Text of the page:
Difference between revisions of "Chesapeake and Ohio Canal National Historical Park"
Revision as of 00:49, 10 September 2008
Chesapeake and Ohio Canal National Historical Park  is a United States National Historical Park located in the District of Columbia, West Virginia and Maryland in the United States of America. It lies in the Potomac River Valley between Washington, D.C. and Cumberland.
Stretching 184.5 miles along the Potomac River between Washington, D.C. and Cumberland, Maryland, the Chesapeake and Ohio Canal National Historical Park preserves remains of America's colorful canal era. For nearly a century, the C&O Canal was the lifeline for communities and businesses along the Potomac, as coal, lumber, grain, and other agricultural products gently floated down the canal to market. This magnificent water highway linked the rapidly growing west to the east and played an important role in the growth and development of our country.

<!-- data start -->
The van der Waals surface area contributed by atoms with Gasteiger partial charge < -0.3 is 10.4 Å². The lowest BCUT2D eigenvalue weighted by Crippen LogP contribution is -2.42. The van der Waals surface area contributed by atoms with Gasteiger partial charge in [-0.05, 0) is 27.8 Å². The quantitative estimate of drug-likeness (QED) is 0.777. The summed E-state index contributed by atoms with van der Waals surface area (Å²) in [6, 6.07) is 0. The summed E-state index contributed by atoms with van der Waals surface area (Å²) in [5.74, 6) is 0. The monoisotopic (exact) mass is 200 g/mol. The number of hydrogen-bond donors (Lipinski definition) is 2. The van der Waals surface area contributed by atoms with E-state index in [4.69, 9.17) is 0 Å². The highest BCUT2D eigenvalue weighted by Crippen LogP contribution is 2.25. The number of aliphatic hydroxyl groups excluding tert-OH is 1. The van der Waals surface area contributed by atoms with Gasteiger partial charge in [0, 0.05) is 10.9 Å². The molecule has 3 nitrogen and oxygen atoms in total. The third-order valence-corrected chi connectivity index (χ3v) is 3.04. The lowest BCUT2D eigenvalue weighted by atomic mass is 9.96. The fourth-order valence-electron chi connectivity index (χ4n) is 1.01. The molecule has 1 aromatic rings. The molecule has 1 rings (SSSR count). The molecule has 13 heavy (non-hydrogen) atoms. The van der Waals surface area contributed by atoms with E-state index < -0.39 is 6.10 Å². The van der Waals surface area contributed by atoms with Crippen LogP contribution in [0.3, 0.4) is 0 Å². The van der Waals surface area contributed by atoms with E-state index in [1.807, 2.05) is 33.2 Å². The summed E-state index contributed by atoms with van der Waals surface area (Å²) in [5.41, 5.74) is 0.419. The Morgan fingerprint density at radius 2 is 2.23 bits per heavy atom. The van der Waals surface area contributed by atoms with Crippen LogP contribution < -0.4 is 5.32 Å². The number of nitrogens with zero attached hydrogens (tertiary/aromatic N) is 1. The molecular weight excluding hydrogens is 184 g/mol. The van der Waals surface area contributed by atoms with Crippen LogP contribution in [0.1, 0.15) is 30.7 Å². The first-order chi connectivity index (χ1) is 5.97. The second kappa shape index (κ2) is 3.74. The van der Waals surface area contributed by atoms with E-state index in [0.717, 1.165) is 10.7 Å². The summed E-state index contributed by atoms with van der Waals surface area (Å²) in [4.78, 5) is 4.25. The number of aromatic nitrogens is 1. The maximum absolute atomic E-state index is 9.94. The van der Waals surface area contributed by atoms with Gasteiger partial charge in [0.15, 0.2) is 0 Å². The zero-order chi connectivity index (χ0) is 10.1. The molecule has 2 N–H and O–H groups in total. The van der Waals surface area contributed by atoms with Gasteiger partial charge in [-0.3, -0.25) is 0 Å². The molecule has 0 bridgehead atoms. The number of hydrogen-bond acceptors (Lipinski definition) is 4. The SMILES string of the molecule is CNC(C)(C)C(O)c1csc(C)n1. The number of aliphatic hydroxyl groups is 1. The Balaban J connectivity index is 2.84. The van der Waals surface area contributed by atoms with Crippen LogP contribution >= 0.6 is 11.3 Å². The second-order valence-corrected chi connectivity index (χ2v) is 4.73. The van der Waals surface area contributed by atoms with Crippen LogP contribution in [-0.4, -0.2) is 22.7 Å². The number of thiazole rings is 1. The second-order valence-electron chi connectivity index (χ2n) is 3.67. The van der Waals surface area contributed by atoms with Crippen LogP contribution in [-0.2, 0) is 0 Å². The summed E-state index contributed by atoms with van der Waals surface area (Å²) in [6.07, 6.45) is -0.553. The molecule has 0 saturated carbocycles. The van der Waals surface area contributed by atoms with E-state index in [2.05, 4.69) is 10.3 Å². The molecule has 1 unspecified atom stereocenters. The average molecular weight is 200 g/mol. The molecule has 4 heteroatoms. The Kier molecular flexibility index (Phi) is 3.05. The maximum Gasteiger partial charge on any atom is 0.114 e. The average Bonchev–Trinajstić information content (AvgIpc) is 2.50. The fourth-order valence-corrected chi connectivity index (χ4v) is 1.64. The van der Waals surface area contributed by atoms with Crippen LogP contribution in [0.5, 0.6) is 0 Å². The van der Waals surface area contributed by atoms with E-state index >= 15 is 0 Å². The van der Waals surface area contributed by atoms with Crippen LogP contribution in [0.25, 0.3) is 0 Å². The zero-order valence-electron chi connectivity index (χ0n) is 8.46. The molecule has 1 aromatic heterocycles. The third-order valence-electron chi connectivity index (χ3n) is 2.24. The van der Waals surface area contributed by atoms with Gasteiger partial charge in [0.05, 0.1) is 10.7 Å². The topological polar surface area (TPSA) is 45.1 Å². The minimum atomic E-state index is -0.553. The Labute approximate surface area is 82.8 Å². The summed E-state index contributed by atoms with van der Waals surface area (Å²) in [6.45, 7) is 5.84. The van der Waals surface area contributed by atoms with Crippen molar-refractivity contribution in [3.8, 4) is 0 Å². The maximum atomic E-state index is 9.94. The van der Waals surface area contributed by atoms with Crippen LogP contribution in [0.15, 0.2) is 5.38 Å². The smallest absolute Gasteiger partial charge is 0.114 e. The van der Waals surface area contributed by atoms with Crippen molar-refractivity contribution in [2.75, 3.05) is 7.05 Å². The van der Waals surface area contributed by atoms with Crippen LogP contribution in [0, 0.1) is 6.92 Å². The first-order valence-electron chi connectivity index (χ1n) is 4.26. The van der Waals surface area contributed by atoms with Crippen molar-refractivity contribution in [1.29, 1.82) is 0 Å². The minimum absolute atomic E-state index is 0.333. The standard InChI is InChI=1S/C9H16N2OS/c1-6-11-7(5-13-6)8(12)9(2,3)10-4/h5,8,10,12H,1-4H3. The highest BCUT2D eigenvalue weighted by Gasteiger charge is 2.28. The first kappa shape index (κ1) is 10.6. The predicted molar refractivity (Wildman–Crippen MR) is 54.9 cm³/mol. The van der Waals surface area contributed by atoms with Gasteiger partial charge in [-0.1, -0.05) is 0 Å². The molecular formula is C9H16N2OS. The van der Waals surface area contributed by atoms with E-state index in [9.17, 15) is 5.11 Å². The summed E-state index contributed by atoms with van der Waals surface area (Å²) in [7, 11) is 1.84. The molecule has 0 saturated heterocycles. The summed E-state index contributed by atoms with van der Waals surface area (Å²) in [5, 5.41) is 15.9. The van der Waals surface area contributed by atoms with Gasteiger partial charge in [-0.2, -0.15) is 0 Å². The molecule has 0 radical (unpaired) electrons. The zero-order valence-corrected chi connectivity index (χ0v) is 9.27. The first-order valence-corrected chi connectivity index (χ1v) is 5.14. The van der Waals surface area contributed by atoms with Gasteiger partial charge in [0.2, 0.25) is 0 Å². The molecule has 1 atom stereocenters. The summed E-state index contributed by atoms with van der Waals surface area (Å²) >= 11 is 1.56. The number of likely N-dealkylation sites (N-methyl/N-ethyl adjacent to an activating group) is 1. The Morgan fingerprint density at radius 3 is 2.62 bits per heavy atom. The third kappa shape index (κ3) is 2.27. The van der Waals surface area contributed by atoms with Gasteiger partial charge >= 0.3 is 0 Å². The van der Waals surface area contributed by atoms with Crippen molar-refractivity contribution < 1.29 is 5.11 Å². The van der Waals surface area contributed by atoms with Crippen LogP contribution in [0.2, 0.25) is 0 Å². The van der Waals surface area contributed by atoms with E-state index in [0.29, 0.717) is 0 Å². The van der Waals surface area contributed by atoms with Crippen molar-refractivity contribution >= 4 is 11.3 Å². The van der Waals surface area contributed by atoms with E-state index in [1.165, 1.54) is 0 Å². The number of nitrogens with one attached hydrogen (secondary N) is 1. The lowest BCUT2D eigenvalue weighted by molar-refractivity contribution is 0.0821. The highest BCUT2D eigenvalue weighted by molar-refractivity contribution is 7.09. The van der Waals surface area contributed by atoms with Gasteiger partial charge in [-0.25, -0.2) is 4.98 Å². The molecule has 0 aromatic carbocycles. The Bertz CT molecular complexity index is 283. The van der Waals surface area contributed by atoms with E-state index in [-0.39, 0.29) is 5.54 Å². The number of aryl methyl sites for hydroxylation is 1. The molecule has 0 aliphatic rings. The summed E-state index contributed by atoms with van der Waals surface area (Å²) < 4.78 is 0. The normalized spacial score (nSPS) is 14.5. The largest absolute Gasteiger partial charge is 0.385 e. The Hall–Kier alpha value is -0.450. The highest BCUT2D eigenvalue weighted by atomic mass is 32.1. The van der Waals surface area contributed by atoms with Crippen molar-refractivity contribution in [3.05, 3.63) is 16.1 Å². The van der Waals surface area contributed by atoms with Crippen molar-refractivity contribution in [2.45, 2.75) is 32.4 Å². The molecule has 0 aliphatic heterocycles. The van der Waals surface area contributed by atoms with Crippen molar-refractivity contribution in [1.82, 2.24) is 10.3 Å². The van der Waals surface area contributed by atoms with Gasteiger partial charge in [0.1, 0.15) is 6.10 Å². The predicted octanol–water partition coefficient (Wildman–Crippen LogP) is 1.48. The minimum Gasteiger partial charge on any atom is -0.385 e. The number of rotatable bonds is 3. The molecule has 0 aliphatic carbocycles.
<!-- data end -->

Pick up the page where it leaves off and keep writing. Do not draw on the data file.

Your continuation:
The construction of Chesapeake and Ohio Canal started on July 4, 1828 and lasted for 22 years. The canal was completed on October 10, 1850 at a cost of about $14 million. The canal was 184.5 miles long, 6 feet deep and 60-80 feet wide. There were 74 lift locks built on the canal, 7 dams and 11 aqueducts. One of the most impressive features of the canal, the Paw Paw Tunnel is 3,118 feet long; 27 feet wide and 24 feet high. The canal was in operation from 1850 to 1924. In 1938 the government acquired the approximately 12,000 acres of land adjacent to the canal and Chesapeake and Ohio Canal National Historical Park was established in 1971.
The C & O Canal runs right along the Potomac River and the two couldn't be more contrasting. The canal is flanked by wide sandy paths for biking, walking, and jogging, and its water is still and green. On a nice day, the paths are full of people. Walk through the forest to the south just a few yards, and the mighty, rough Potomac River will roar in your ears. The Potomac is wide, fast, filled with boulders in and on the sides of the river, and surrounded by the dense woods that are the natural environment of the Mid-Atlantic. Views of the Virgina side's cliffs (closer to Washington, D.C.) can be especially pretty, rising above the rocky shore. Given that the canal runs alongside the river, the trails are mostly level.
Flora and fauna